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Bogo-Indian Defence

Bogo-Indian Defense
a b c d e f g h
7 7
6 6
5 5
4 4
3 3
2 2
1 1
a b c d e f g h
Moves 1.d4 Nf6 2.c4 e6 3. Nf3 Bb4+
Named after Efim Bogoljubov
Parent Indian Defence

The Bogo-Indian Defence is a chess opening characterised by the moves:

1. d4 Nf6
2. c4 e6
3. Nf3 Bb4+

The position arising after 1.d4 Nf6 2.c4 e6 is common. The traditional move for White here is 3.Nc3, threatening to set up a big pawn centre with 4.e4. However, 3.Nf3 is often played instead as a way of avoiding the Nimzo-Indian Defence (which would follow after 3.Nc3 Bb4). After 3.Nf3, Black usually plays 3...b6 (the Queen's Indian Defence) or 3...d5 (leading to the Queen's Gambit Declined), but can instead play 3...Bb4+, the Bogo-Indian, named after Efim Bogoljubov. This opening is not as popular as the Queen's Indian, but is seen occasionally at all levels.

The Bogo-Indian is classified as E11 by the Encyclopaedia of Chess Openings (ECO).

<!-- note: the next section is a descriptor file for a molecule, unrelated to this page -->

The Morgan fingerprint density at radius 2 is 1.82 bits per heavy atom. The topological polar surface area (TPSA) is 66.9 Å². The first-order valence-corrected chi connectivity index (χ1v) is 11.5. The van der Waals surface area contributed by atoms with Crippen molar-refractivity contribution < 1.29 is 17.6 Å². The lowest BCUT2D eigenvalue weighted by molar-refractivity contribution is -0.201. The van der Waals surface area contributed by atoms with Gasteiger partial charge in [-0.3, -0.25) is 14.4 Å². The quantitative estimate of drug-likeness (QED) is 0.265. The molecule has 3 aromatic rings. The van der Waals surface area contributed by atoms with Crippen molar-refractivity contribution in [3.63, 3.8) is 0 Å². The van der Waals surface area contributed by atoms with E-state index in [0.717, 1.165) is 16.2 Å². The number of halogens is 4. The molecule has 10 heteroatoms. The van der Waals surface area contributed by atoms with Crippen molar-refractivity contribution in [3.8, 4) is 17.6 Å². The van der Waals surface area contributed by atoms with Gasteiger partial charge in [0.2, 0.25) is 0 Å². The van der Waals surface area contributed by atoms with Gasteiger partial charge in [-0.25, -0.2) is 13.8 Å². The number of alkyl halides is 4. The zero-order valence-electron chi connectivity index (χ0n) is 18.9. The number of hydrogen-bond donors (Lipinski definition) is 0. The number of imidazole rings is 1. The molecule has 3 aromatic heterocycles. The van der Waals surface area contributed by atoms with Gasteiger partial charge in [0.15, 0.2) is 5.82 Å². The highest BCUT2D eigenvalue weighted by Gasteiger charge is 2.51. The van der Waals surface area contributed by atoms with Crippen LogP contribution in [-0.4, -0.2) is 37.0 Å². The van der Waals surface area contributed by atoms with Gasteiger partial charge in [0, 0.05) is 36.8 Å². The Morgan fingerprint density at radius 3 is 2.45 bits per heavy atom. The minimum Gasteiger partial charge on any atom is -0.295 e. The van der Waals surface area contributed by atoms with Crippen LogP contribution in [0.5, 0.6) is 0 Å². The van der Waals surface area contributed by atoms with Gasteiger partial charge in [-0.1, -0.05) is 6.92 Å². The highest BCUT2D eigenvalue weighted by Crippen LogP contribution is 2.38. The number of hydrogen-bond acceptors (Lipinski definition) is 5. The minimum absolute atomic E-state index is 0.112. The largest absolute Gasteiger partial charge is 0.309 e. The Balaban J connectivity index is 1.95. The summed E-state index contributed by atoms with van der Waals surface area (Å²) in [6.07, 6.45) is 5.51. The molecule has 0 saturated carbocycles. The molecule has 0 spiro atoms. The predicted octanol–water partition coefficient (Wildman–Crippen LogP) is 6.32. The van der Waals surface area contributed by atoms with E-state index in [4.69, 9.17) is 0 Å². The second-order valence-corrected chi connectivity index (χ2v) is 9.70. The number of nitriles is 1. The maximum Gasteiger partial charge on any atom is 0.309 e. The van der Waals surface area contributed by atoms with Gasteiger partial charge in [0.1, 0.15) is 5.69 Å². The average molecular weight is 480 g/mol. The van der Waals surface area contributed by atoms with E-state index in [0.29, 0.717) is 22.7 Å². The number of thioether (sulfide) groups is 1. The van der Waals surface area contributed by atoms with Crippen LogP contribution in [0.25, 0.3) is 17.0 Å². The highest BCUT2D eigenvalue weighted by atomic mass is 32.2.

White has three viable moves to meet the check. 4.Nc3 is a transposition to the Kasparov Variation of the Nimzo-Indian, therefore the main independent variations are 4.Bd2 and 4.Nbd2.


4.Bd2 is the most common line, the bishop on b4 is now threatened and Black needs to decide what to do about it.


4.Nbd2 is an alternative aiming to acquire the bishop for the knight or forcing Black's bishop to retreat. The downside is that the knight is developed to a square where it blocks the bishop, and d2 is a less active square than c3. The line is described in the Gambit Guide as "ambitious". Black's most common replies are 4...b6, 4...0-0, and 4...d5.

Monticelli Trap

This opening gives rise to the Monticelli Trap.

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